What Can Cameron’s Victory Tell Us about the Next US Presidential Race?

 David Cameron and his Conservatives just confounded the pollsters by winning an impressive upset victory in Britain’s general election. The results caught both pundits and pollsters by surprise and gave Cameron a solid if not comfortable majority in a race that could provide a preview of America’s next presidential election.

Observers were shocked because Labour got so badly mauled in the campaign that its golden boy candidate; Ed Miliband, resigned and fled the country to New York. More tellingly, the centrist Liberal Democrats—Cameron’s partners in a shaky coalition government—were decimated.

Naturally, many Americans are wondering if this contest could provide a glimpse of what the next presidential election might look like. Possibly, but we must remember that American and British voters behave in very different ways during times of economic downturn like the one both nations are facing.

In times of economic trouble, the British usually lean right and vote Conservative. Americans, on the other hand, usually lean left in such times and vote Democratic. For example, the British elected Conservative governments during the Great Depression of the 1930s, while Americans elected a solid Democratic majority.

The reverse is also true; the British are more likely to turn to Labour and its social experiments in times of prosperity, while Americans are more likely to vote for Republicans and fiscal austerity when times are good. A prime example of this was the 1990s when Brits went for Tony Blair and his “New Labour” in a big way while Americans were electing a Republican majority to Congress.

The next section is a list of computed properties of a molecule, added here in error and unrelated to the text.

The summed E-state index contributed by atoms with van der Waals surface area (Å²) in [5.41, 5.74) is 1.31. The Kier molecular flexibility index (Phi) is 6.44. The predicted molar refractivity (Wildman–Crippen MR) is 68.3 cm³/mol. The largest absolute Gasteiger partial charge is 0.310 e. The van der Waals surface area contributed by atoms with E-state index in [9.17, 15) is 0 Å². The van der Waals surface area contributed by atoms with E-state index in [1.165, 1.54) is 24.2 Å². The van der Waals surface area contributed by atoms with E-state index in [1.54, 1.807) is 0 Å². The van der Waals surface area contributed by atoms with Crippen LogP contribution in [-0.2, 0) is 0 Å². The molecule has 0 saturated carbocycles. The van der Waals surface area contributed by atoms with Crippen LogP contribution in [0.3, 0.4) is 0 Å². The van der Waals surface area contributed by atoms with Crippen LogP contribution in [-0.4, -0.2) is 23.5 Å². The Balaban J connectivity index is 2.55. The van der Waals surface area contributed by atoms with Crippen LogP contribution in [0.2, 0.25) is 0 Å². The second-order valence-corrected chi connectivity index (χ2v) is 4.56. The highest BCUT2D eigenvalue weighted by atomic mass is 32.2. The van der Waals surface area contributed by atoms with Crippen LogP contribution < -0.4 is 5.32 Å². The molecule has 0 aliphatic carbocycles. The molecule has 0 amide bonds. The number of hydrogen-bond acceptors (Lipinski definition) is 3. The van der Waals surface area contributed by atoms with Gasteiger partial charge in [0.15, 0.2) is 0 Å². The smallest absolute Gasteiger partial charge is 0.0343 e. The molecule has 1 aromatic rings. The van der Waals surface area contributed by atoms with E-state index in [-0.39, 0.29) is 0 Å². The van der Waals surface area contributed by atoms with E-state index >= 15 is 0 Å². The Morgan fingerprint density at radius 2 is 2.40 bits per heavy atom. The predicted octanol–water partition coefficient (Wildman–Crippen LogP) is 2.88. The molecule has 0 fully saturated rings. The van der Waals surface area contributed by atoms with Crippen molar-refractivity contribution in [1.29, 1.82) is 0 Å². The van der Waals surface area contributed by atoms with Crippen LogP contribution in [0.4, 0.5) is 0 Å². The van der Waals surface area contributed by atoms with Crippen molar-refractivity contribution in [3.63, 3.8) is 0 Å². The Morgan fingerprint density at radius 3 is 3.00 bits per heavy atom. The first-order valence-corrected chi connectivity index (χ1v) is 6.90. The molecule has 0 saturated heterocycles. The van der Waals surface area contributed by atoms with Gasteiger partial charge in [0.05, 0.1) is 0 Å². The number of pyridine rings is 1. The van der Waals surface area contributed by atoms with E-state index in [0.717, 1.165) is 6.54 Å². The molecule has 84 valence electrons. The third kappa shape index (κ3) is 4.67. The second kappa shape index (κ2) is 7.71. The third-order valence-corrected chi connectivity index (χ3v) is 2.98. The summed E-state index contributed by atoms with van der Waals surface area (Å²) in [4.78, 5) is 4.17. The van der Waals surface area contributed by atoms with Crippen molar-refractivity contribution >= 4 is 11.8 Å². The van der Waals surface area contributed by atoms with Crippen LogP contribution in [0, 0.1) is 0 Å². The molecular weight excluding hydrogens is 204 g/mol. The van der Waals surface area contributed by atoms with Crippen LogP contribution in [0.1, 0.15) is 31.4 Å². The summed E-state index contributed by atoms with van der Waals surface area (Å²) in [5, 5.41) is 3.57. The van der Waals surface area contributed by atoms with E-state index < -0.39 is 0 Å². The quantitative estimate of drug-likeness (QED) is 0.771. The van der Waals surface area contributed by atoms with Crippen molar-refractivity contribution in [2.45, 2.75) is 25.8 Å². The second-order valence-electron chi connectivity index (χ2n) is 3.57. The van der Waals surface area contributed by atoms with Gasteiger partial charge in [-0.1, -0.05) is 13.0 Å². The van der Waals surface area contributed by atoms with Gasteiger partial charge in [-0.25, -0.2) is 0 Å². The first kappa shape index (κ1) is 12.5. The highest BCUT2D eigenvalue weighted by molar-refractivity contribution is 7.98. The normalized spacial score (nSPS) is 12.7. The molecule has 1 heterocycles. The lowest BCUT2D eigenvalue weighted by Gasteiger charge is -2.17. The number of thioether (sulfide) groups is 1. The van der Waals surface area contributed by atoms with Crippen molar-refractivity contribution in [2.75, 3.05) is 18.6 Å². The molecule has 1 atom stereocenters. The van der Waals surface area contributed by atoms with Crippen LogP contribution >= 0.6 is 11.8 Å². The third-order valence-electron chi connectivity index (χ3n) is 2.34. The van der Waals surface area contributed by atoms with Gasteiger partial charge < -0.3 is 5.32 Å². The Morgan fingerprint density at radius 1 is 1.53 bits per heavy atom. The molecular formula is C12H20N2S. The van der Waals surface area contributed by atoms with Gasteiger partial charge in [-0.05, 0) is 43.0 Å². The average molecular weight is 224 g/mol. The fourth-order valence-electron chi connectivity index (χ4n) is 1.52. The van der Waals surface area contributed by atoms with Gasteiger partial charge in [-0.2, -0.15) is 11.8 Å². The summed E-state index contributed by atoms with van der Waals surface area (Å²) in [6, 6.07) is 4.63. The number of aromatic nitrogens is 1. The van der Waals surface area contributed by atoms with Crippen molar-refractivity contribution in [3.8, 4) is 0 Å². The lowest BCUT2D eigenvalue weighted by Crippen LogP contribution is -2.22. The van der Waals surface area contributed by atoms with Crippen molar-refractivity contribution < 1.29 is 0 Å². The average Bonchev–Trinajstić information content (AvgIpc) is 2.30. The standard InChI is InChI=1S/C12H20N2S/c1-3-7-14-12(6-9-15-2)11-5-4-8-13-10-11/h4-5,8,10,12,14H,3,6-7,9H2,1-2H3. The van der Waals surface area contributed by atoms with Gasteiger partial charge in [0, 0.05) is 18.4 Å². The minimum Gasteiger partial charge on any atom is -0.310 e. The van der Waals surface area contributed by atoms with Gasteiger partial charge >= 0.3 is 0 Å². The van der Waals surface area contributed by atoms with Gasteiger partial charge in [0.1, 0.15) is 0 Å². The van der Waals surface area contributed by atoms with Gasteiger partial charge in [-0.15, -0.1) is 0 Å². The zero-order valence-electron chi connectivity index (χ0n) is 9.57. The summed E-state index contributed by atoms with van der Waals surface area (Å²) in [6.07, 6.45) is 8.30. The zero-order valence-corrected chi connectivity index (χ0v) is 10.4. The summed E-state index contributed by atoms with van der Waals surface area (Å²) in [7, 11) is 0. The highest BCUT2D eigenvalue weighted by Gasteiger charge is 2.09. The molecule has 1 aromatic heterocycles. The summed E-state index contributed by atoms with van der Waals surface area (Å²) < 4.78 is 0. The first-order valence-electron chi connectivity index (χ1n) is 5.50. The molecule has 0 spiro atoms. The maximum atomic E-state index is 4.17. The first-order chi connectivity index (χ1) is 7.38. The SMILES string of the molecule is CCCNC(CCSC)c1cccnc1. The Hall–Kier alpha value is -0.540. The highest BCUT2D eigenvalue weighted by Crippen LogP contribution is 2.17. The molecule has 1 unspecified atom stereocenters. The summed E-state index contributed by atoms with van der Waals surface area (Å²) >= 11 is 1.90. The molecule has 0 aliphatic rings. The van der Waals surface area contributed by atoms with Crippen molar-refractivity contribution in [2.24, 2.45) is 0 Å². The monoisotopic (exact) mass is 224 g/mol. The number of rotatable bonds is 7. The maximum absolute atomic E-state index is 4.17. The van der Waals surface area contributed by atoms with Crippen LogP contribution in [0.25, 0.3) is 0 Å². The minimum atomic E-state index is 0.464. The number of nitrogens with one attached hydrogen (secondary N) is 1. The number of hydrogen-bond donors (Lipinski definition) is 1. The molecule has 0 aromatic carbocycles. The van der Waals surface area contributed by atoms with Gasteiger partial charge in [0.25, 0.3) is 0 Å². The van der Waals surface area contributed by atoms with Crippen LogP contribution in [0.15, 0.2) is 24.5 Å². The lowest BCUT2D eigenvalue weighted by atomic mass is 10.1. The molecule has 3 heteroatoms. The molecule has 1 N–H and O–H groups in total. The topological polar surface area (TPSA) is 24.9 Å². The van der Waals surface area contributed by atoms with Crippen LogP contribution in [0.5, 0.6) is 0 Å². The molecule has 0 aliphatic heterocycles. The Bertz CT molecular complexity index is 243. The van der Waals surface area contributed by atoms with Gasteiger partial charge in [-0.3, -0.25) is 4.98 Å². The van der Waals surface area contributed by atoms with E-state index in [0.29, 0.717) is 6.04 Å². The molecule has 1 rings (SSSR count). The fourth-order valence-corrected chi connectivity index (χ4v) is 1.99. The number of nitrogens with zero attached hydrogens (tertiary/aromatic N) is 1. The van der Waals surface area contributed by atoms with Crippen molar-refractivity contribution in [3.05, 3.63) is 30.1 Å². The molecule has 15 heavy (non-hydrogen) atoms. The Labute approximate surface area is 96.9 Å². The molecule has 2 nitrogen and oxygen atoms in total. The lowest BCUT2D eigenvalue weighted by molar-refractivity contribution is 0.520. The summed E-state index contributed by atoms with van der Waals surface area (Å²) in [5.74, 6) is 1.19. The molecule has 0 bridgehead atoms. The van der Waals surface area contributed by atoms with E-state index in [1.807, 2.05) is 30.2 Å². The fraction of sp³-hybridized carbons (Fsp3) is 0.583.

There are also some issues in the United Kingdom that the U.S. does not have, such as Scottish Independence and the European Union; those discussions appear to have had a deeper impact than was originally thought. Yet the main issue in the election was apparently the economy, which is what will determine the 2016 presidential contest.

David and Samantha Cameron will stay at 10 Downing Street for another five years.
David and Samantha Cameron will stay at 10 Downing Street for another five years.

What We Can Learn from the British Election

Despite the differences, there are still a few important lessons Americans can learn from the recent British election, including:

 

  • Fear works. Much of the Conservatives’ success was based on the British public’s fear that Miliband’s Labour would return to old-school welfare and unionist policies that would scare business out of the country and halt economic growth. Most people apparently think that some economic growth (which is what Britain has under Cameron) is better than no economic growth. Expect Republicans to employ similar scare tactics in 2016, particularly if Democrats tilt left and run somebody like Bernie Sanders.